First Randomized Control Trial to Determine the Role of OCT vs. Angiography
By Susan Thomas
With over 160 patients enrolled less than a year after study initiation, St. Francis Hospital – The Heart Center is the top enrolling site globally for ILUMIEN IV among 125 centers. The trial seeks to understand the clinical importance of Optical Coherence Tomography (OCT) to validate and surpass angiographic evidence for stent placement and whether they help improve long term clinical outcomes. OCT is a light-guided imaging technique which helps distinguish between the different blockages/lesions found in coronary arteries (calcium, lipid, thrombus, and fibrotic plaque). With the help of an easy to interpret 3-D images, OCT helps measure the length of the lesion and the lumen length to appropriately size stents and plan the best lesion preparation.
Patients are enrolled in the study and randomized—randomly assigned—to one of two groups: OCT guided PCI or angio-guided PCI.
OCT Guided PCI vs. Angiography Guided PCI
Angiographic guided PCI meets the Standard of Care protocol practiced by interventional cardiologists. Stent sizing and intervention is based off of angiography. Following the completion of the intervention, a “blinded OCT-run” – an OCT image run done but not seen by the physician—is completed. This will be analyzed to determine if intravascular imaging through OCT produces superior results compared to angiography.
In an OCT-guided PCI, the procedure starts with pre-intervention OCT imaging of the lesion. This is done prior to stenting to determine treatment plan and precise stent sizing. OCT is repeated to “optimize” after stenting to determine if the stent(s) is well expanded (> 90%) using a specified lumen dimension cutoffs.
Dr.s Richard A. Shlofmitz, Allen Jeremias, and Andrew Berke have been the investigators for this ongoing trial at St. Francis Hospital. We had a chance to sit with a few of the cardiologists for the study and asked them a few questions:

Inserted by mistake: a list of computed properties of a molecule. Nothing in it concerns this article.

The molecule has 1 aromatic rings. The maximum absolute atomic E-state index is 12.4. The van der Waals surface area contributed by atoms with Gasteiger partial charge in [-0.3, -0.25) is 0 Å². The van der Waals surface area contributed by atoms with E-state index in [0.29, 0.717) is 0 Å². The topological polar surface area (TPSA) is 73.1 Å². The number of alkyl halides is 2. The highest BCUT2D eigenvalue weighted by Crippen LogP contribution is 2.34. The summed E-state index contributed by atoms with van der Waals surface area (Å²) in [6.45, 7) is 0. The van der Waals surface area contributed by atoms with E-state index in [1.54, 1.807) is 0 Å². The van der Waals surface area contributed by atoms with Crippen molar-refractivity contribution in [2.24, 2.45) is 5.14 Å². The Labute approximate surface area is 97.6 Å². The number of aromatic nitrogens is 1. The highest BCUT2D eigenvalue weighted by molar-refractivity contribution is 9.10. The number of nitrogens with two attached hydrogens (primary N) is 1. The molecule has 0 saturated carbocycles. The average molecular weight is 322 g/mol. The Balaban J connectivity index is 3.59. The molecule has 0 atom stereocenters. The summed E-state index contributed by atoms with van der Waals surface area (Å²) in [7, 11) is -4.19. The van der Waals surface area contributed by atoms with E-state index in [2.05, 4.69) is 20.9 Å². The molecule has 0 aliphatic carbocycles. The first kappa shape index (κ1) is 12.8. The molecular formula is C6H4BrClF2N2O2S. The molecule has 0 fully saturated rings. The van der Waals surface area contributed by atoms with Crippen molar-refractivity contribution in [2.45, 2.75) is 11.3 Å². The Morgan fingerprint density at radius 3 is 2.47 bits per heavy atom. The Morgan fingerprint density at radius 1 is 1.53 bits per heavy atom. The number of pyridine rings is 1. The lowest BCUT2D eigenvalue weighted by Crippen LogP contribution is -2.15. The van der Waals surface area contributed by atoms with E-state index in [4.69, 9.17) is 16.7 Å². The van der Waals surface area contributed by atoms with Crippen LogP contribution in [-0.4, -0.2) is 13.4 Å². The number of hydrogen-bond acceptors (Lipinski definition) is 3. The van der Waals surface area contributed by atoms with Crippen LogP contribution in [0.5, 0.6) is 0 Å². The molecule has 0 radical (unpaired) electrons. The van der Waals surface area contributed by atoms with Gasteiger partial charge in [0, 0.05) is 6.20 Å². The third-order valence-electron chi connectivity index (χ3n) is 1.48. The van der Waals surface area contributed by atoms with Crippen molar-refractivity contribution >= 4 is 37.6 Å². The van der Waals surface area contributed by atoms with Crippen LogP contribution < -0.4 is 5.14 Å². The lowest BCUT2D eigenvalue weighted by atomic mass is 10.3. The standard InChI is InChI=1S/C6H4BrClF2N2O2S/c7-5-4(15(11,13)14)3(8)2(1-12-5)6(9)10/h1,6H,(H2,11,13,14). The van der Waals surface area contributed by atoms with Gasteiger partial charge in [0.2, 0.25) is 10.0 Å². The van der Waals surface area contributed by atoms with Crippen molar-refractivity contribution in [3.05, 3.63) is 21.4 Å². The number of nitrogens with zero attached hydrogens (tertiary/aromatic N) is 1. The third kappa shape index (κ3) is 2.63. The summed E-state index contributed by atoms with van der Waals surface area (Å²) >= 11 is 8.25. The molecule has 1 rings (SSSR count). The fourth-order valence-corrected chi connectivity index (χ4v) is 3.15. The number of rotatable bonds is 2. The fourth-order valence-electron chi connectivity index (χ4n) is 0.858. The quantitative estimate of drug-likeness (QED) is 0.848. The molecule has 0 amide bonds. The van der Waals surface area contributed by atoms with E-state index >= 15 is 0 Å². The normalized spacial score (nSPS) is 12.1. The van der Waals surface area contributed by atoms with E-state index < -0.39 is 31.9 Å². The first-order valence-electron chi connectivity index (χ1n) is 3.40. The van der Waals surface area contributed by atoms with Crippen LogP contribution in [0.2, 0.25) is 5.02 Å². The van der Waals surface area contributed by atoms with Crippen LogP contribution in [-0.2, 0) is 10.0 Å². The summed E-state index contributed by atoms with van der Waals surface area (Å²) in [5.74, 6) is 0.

What are the implications of ILUMIEN IV on current PCI practices?
Jeremias: “We believe that not using intravascular imaging to optimize stent implantation leads to sub-optimal procedural results, potentially impacting long-term outcomes for patients. By using OCT with the application of the ILUMIEN IV algorithm, we can be sure that the stent is optimally implanted and hopefully, will lead to better outcomes.
Shlofmitz: “Angiography has been done since the 1960’s and has been the gold standard for assessing coronary anatomy. The problem with angiography is that it’s a 2D luminogram that doesn’t accurately represent what’s going on in the arteries. Imaging with IVUS and OCT changes what we interpret with an angiogram. The problem that we see with imaging is that it actually helps improve accuracy of what’s happening in the coronary arteries and improves outcomes and decreases complications. The problem is doctors have not embraced these technologies on a daily basis. Anywhere between 3-10% of cases worldwide use imaging and the rest of the cases are using technology from the 60s. It’s like comparing a rotary phone to an iPhone 10, except it’s more important in coronary arteries.
Ilumien IV is trying to show that angiography is, very clearly, inferior to imaging with OCT and OCT gives better outcomes, better results, better lumen, decreased restenosis and decreased morbidity. Simply opening an imaging catheter doesn’t ensure better results. You need to follow the protocol with ILUMIEN IV. We’re optimizing angioplasty and not just imaging and looking, and looking at the angiogram to decide what we’re doing. The algorithm helps assess morphology to help pretreat to get the best results, and assessing your final results to make sure there’s no edge dissection, 90% luminal gain and well apposed stents.”
What have you learned from being a part of the ILUMIEN IV trial that you would like to share with others?
Jeremias: “Using intravascular imaging on routine basis completely changes ones practice and illustrates vividly how inadequate coronary angiography is for angiography guidance. It is disheartening to see that still today vast majority of the procedures are guided by angio only, potentially leading to suboptimal stenting. Optimization through imaging provides a new algorithm for future PCIs.”
Shlofmitz: “ILUMIEN IV isn’t just a trial to prove imaging is better than angiography but a trial to show optimization of imaging. I’ve been learning how inadequate angiography alone is for stenting. When I used to stent years prior, I would look at an angiogram and stent based on what I saw on the screen. If the angio looked good, I pat myself on the back and go home. Now, I’m making sure I take the extra step to optimize to get better results by covering the entire abnormal area using normal to normal tissues, which is not seen on angio. For patient ILUMIEN IV will get precision angioplasty like they never had before, with the best possible results, which will become a routine procedure/standards.”